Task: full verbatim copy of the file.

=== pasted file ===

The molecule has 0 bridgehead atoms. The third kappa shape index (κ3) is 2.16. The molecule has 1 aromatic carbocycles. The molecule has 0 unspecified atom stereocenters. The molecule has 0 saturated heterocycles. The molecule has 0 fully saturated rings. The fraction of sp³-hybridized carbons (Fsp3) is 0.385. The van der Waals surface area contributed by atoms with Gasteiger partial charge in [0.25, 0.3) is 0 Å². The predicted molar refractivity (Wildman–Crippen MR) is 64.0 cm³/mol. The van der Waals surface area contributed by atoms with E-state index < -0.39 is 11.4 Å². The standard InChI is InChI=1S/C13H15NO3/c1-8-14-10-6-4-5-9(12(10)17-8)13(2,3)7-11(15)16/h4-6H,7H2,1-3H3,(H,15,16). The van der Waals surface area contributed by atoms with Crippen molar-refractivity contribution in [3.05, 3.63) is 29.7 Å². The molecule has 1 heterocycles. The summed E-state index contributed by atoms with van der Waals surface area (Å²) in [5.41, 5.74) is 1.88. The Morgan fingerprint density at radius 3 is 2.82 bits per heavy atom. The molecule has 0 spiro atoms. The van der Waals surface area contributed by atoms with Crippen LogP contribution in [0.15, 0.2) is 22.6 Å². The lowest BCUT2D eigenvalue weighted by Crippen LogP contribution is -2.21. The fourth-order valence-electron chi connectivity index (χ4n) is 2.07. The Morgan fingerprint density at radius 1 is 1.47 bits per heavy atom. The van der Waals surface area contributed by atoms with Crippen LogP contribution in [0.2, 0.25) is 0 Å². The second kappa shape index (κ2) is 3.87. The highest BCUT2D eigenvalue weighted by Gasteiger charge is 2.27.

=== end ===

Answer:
The molecule has 0 bridgehead atoms. The third kappa shape index (κ3) is 2.16. The molecule has 1 aromatic carbocycles. The molecule has 0 unspecified atom stereocenters. The molecule has 0 saturated heterocycles. The molecule has 0 fully saturated rings. The fraction of sp³-hybridized carbons (Fsp3) is 0.385. The van der Waals surface area contributed by atoms with Gasteiger partial charge in [0.25, 0.3) is 0 Å². The predicted molar refractivity (Wildman–Crippen MR) is 64.0 cm³/mol. The van der Waals surface area contributed by atoms with E-state index < -0.39 is 11.4 Å². The standard InChI is InChI=1S/C13H15NO3/c1-8-14-10-6-4-5-9(12(10)17-8)13(2,3)7-11(15)16/h4-6H,7H2,1-3H3,(H,15,16). The van der Waals surface area contributed by atoms with Crippen molar-refractivity contribution in [3.05, 3.63) is 29.7 Å². The molecule has 1 heterocycles. The summed E-state index contributed by atoms with van der Waals surface area (Å²) in [5.41, 5.74) is 1.88. The Morgan fingerprint density at radius 3 is 2.82 bits per heavy atom. The molecule has 0 spiro atoms. The van der Waals surface area contributed by atoms with Crippen LogP contribution in [0.15, 0.2) is 22.6 Å². The lowest BCUT2D eigenvalue weighted by Crippen LogP contribution is -2.21. The fourth-order valence-electron chi connectivity index (χ4n) is 2.07. The Morgan fingerprint density at radius 1 is 1.47 bits per heavy atom. The van der Waals surface area contributed by atoms with Crippen LogP contribution in [0.2, 0.25) is 0 Å². The second kappa shape index (κ2) is 3.87. The highest BCUT2D eigenvalue weighted by Gasteiger charge is 2.27.